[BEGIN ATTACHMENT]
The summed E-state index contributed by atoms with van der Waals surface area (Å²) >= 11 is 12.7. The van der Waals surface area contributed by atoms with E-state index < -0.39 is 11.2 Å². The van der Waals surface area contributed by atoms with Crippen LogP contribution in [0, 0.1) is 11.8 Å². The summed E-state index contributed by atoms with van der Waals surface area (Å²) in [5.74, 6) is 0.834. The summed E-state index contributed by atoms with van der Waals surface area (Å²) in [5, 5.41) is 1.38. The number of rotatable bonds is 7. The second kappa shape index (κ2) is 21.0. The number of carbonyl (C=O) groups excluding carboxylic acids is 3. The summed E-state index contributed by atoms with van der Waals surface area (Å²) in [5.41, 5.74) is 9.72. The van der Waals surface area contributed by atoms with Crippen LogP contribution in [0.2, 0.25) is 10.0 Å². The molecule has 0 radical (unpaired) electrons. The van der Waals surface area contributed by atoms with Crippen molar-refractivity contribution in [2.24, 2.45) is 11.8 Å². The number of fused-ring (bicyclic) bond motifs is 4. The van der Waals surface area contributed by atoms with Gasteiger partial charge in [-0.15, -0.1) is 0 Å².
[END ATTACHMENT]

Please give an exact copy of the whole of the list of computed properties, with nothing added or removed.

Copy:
The summed E-state index contributed by atoms with van der Waals surface area (Å²) >= 11 is 12.7. The van der Waals surface area contributed by atoms with E-state index < -0.39 is 11.2 Å². The van der Waals surface area contributed by atoms with Crippen LogP contribution in [0, 0.1) is 11.8 Å². The summed E-state index contributed by atoms with van der Waals surface area (Å²) in [5.74, 6) is 0.834. The summed E-state index contributed by atoms with van der Waals surface area (Å²) in [5, 5.41) is 1.38. The number of rotatable bonds is 7. The second kappa shape index (κ2) is 21.0. The number of carbonyl (C=O) groups excluding carboxylic acids is 3. The summed E-state index contributed by atoms with van der Waals surface area (Å²) in [5.41, 5.74) is 9.72. The van der Waals surface area contributed by atoms with Crippen LogP contribution in [0.2, 0.25) is 10.0 Å². The molecule has 0 radical (unpaired) electrons. The van der Waals surface area contributed by atoms with Crippen molar-refractivity contribution in [2.24, 2.45) is 11.8 Å². The number of fused-ring (bicyclic) bond motifs is 4. The van der Waals surface area contributed by atoms with Gasteiger partial charge in [-0.15, -0.1) is 0 Å².